With the guide horn in place, the angular misalignment between the suspended drill string and the portion of the drill string connected to the drill rig is distributed over an appreciable length of the drill string against the inner surface of the guide horn. Some bending may also occur over a substantial distance below the guide horn, but this is gradual and involves no tight bends. The drill string therefore has a gradual curve of sufficient length and long enough radius that the curvature at any point contributes a maximum fiber stress which, when superimposed on the stress due to the weight of the suspended drill string, is still less than the fatigue limit of the drill string. Thus the guide horn serves to prevent sharp bends in the drill string by distributing the bending over a substantial length of the drill string, and forcing the bending to occur along the inner surface of the guide horn which has a long radius of curvature.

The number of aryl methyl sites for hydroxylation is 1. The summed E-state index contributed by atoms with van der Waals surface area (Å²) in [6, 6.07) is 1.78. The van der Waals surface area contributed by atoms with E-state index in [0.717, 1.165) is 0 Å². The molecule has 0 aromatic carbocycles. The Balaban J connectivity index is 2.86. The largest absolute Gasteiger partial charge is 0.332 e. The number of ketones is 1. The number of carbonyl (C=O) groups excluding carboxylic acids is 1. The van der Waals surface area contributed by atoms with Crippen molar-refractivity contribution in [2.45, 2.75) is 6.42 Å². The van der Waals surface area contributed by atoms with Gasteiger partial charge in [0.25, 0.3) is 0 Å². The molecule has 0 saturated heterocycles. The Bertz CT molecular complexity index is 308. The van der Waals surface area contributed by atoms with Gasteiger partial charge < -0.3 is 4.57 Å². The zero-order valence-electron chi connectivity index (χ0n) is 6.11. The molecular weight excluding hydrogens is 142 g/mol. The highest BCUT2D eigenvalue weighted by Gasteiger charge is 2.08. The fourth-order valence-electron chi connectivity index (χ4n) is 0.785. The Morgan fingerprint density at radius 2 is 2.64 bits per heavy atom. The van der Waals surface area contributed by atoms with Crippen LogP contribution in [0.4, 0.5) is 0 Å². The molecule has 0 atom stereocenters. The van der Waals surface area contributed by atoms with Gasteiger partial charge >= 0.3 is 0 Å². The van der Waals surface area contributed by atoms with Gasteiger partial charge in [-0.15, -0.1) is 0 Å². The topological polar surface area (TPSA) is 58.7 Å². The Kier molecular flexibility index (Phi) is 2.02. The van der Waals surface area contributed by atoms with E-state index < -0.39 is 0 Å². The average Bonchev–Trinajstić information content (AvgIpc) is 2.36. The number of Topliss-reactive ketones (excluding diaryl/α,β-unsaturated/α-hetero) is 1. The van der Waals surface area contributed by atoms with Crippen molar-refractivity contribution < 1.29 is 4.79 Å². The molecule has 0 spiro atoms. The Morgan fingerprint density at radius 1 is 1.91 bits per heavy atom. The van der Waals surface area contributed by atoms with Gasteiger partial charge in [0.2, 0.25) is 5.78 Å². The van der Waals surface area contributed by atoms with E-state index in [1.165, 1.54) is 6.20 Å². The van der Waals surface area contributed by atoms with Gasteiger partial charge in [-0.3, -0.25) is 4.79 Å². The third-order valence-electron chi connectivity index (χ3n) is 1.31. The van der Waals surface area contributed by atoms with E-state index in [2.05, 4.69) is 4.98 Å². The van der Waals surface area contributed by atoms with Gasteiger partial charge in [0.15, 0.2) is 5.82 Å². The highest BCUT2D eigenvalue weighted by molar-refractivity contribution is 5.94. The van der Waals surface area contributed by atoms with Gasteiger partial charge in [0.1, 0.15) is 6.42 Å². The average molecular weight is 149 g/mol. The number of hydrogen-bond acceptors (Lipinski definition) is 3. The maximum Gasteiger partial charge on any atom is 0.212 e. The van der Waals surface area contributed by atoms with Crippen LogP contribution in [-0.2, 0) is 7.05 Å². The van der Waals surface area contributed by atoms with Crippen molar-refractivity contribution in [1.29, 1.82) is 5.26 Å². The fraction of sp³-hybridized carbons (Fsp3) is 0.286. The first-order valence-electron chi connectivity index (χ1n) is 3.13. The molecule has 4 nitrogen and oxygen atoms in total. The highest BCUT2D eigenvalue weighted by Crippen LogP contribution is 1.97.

The drill string goes substantially vertically from the upper end of the guide horn and therefore is in a direction tangent to the inner surface thereof. When bent into a curve against the inner surface of the guide horn, its lower end leaves the inner surface in the direction of a tangent to the surface at the point where it leaves. The point at which the drill string leaves the inner surface of the guide horn on its way toward the sea floor depends on the angle of roll of the ship at the moment. Since the tangent to the surface of the guide horn at its lower end is greater than the maximum angle of roll of the ship at the sea state that would force cessation of drilling operations} the full angular misalignment occuring in the. drill string is within the guide horn. This misalignment is distributed and stresses on the drill string are thereby minimized. Another way of viewing this is that the drill string always leaves the lower end of the guide horn away from the edge of the born. The lowest point where the drill string is in engagement with the guide horn is above the lower edge of the guide horn.